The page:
Glasnevin Cemetery

24 Nov

This weekend, I was fortunate to be able to participate in the visit to Glasnevin Cemetery. I had one of my friends visiting from Paris, and she came with me on this trip. I am so happy that she was able to come as the tour was the perfect way for her to learn a little bit about Irish historical figures via their interesting life stories.

            Daniel O’Connell founded Glasnevin in the early 19th century. As such, the most immediately noticeable monument in the cemetery is the tall rounded tower and crypt dedicated to O’Connell himself. It was such a privilege to be able to visit the resting place of O’Connell since we have learned much about this man in our Irish Life and Cultures class. We were able to go see the enormous crypt that contains O’Connell’s coffin, and our guide informed us that it is “lucky” to reach through the decorative cutouts in the crypt and touch the actual coffin. Of course I had to do it!

            After seeing this impressive crypt, we went on to visit the graves of several other important figures in Ireland’s history, including Eamon de Valera, Charles Stuart Parnell, Kitty Kiernan, Michael Collins, and many more. Seeing the final resting places of these people that I have learned about in history class was a great way to give the history lessons a bit of added potency.

            One site in the cemetery that I’ve found particularly interesting was the circular patch of land which houses a large rock engraved “Parnell.” Unlike the rest of the cemetery that is extremely crowded with headstones, monument walls, and statues, this area is a big grassy circle with nothing but Parnell’s rock situated in the center of it. We were informed that this is the “Cholera Pit,” a group burial site where thousands of bodies who met their demise due to cholera are laid to rest. It was very interesting because it is so different from the rest of the cemetery, and because of the sheer number of people who are buried there (thousands)!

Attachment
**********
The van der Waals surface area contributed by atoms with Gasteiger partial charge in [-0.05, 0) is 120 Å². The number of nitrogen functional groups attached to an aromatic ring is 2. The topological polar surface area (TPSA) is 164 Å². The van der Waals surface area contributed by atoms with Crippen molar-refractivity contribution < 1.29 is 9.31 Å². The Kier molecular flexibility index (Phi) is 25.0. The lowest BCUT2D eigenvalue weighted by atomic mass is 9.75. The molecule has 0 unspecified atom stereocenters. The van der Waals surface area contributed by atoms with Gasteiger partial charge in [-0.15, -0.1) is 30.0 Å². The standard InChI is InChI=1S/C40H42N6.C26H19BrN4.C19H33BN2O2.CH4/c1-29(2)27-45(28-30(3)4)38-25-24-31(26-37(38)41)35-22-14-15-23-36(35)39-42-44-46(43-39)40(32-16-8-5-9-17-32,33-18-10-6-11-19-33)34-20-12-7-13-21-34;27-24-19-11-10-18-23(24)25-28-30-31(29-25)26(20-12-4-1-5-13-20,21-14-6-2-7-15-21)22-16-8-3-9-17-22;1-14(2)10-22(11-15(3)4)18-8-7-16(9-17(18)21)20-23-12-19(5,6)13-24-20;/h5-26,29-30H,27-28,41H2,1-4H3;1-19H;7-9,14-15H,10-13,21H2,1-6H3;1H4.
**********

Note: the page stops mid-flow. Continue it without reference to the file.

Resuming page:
What I liked most about the visit to Glasnevin was the fact that I learned about some figures pertinent to Irish history that I would have never known about otherwise. For example, when our tour guide began to tell us about Maud Gonne, I was immediately enthralled with her life story. I was previously unaware of the feminist revolutionary known as the “Joan of Arc of Ireland.” Gonne’s history is captivating. As an English born woman who became a champion of Irish revolution as well as the muse of William B. Yeats, she led quite an interesting life! This visit to Glasnevin makes me want to study her even more. 

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